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One's original and innovative creation of mind which has commerce value is called Intellectual Property. It is the intellectual work of the individual which has commerce. The term property is attached because intellectual work of individual can be sold, purchased, lease and own. An intellectual property of individual can be
• Research work,
• Discovery,
• Invention and Innovations
• Music,
• Literary work,
• Art,
• Names,
• Design,
• Logos,
• Paintings, films etc.
A few are types of IP's are
1) copyrights,
2) trademarks,
3) patents, and other legal rights.

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Case Problem with Sample Answer. Gateway, Inc., sells computers, computer products, computer peripherals, and computer accessories throughout the world. By 1988, Gateway had begun its first national advertising campaign using black-and-white cows and black-and-white cow spots. By 1991, black-and-white cows and spot had become Gateway's symbol. The next year, Gateway registered a black-and-white cow-spots design in association with computers and computer peripherals as its trademark. Companion Products, Inc. (CPI), sells stuffed animals trademarked as "Stretch Pets." Stretch Pets have an animal's head and an elastic body that can wrap around the edges of computer monitors, computer cases, or televisions. CPI produces sixteen Stretch Pets, including a polar bear, a moose, several clogs, and a penguin. One of CPI's top-selling products is a black-and-white cow that CPI identifies as "Cody Cow," which was first sold in 1999. Gateway filed a suit in a federal district court against CPI, alleging trade dress infringement and related claims. What is "trade dress"? What is the major factor in cases involving trade dress infringement? Does that factor exist in this case? Explain. [Gateway, Inc. v. Companion Products, Inc., 384 F.3d 503 (8th Cir. 2004)]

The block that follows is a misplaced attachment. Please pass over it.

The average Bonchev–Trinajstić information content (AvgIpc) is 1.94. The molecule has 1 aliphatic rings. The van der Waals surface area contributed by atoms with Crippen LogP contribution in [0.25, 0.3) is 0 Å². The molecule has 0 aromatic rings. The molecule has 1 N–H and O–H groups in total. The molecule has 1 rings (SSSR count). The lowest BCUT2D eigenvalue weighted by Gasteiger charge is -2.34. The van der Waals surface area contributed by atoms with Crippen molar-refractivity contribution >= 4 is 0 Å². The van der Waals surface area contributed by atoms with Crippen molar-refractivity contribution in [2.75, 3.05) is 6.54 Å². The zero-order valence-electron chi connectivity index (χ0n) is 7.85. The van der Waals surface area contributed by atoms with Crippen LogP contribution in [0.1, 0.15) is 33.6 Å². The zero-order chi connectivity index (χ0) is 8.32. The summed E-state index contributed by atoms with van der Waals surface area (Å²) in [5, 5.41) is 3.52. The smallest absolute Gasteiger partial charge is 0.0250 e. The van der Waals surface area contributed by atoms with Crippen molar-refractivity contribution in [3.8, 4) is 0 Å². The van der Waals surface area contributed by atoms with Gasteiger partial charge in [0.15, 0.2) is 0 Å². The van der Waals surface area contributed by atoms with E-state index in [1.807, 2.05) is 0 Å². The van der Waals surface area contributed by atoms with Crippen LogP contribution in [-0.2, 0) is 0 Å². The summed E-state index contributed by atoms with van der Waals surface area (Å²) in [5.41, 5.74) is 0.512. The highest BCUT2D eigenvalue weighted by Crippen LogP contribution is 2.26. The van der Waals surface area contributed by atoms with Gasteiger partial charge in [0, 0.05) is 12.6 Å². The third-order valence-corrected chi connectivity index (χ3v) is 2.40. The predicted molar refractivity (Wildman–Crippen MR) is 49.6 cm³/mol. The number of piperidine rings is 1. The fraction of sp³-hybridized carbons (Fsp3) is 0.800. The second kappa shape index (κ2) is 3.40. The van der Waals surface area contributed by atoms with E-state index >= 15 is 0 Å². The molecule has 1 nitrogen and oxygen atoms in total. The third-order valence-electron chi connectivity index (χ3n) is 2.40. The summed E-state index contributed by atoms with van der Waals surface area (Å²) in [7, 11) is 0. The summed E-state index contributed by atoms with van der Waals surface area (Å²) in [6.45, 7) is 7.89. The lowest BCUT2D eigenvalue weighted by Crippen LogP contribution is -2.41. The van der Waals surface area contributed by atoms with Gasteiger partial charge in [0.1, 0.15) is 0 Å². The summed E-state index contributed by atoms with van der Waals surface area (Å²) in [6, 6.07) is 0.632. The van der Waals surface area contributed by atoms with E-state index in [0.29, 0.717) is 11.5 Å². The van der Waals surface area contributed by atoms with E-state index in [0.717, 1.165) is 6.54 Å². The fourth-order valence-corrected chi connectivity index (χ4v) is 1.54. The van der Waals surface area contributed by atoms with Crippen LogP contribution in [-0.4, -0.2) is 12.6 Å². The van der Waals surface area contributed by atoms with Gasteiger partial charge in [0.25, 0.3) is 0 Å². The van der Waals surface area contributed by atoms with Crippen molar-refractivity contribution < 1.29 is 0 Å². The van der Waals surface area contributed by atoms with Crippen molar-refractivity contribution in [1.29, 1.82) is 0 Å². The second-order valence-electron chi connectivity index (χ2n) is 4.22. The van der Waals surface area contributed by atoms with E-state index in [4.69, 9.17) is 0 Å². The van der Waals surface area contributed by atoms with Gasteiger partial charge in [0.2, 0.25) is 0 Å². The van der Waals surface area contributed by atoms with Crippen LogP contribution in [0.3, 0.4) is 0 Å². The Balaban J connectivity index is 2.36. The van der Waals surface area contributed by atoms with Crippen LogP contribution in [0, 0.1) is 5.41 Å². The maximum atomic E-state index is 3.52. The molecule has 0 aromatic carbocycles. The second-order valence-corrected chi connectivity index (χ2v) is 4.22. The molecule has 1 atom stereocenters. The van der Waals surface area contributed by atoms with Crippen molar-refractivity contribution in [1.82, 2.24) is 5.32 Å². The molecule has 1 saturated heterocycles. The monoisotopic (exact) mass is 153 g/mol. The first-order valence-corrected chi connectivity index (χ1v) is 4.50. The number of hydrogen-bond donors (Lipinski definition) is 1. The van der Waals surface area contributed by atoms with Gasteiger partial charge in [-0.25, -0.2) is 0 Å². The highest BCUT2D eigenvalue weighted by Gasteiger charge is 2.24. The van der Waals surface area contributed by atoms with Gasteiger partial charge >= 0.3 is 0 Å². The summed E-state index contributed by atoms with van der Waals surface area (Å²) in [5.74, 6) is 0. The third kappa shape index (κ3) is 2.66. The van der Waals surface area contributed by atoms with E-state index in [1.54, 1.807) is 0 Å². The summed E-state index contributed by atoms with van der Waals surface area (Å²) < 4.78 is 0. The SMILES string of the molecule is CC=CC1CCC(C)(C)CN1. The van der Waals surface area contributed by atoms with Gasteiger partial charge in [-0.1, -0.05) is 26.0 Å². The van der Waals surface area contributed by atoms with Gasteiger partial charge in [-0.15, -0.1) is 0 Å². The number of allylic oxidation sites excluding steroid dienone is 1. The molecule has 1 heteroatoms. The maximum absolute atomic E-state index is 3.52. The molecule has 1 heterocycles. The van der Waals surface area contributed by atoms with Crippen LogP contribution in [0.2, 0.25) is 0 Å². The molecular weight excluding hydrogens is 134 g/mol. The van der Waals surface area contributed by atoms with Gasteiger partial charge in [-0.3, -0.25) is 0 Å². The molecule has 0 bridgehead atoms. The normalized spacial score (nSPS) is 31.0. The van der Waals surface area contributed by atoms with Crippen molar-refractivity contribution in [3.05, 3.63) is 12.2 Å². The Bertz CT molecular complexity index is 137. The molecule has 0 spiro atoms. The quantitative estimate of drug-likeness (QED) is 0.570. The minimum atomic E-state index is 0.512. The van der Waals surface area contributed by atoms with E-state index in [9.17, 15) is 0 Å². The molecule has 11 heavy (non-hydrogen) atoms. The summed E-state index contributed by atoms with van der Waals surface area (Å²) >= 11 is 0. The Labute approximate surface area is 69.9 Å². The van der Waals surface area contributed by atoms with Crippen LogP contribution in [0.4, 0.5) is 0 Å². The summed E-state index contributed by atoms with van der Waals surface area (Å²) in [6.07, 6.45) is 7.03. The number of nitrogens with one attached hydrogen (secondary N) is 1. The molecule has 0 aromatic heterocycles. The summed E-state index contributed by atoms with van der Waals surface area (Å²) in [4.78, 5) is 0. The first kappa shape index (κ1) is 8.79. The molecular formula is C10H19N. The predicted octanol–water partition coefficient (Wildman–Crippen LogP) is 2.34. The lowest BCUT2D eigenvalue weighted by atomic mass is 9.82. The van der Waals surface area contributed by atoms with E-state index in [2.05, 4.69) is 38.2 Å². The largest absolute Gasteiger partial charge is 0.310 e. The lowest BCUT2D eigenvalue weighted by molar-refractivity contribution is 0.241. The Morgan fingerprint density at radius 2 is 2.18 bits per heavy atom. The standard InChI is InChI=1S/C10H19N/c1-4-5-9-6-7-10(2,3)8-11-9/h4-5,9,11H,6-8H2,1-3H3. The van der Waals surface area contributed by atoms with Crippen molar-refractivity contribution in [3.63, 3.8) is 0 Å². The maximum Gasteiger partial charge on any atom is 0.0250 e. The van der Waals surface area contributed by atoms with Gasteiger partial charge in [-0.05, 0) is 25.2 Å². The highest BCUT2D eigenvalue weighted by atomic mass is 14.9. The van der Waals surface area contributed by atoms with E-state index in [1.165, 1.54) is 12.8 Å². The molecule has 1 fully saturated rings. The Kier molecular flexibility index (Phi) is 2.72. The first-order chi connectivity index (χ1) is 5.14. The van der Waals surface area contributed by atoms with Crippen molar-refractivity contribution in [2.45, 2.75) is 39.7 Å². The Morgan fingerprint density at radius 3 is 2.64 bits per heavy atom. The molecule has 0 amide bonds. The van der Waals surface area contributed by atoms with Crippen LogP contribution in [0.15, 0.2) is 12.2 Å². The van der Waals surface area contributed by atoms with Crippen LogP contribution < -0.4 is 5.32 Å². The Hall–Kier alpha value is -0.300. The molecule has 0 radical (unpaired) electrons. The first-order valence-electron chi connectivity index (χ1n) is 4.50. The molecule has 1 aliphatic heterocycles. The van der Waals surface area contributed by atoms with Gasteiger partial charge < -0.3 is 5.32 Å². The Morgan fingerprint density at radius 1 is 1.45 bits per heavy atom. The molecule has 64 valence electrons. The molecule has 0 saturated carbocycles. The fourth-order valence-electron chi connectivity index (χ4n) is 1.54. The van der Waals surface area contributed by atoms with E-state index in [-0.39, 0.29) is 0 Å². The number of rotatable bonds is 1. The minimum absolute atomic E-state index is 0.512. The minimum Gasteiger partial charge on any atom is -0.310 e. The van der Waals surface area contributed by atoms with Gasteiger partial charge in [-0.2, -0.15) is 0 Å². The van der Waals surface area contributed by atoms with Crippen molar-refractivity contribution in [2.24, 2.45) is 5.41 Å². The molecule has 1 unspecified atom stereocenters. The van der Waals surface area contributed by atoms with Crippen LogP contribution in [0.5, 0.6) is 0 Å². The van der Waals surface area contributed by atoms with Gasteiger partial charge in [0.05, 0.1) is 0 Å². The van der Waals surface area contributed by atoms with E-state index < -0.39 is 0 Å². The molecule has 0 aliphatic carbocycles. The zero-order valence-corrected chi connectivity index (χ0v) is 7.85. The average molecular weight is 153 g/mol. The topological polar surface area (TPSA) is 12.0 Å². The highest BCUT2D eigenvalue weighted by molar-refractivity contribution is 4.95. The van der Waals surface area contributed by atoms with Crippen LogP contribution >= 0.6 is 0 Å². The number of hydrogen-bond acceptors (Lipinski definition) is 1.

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A Question of Ethics. Custom Copies, Inc., in III Gainesville, Florida, is a copy shop, reproducing and distributing, for profit, on request, material published and owned by others. One of the copy shop's primary activities is the preparation and sale of course packs, which contain compilations of readings for college courses. For a particular course-pack, a teacher selects the readings and delivers a syllabus to the copy shop, which obtains the materials from a library and copies them, and then binds and sells the copies. Blackwell Publishing, Inc., in Malden, Massachusetts, publishes books and journals in medicine and other fields and owns the copy-rights to these publications. Blackwell and others filed a suit in a federal district court against Custom Copies, alleging copy-right infringement for its "routine and systematic reproduction of materials from plaintiffs' publications, without seeking per-mission," to compile course packs for classes at the University of Florida. The plaintiffs asked the court to issue an injunction and award them damages, as well as the profit from the infringement. The defendant filed a motion to dismiss the com-plaint (Blackwell Publishing, Inc. v. Custom Copies, Inc., _ F.Supp.2d _ (N.D. Fla. 2007)] 1. Custom Copies argued in part that it did not "distribute" the course packs. Does a copy shop violate copyright law if it only copies materials for course packs? Does the copying fall under the "fair use" exception? Should the court grant the defendants' motion? Why or why not? 2. What is the potential impact if copies of a book or journal are created and sold without the permission of, and the payment of royalties or a fee to, the copyright owner? Explain.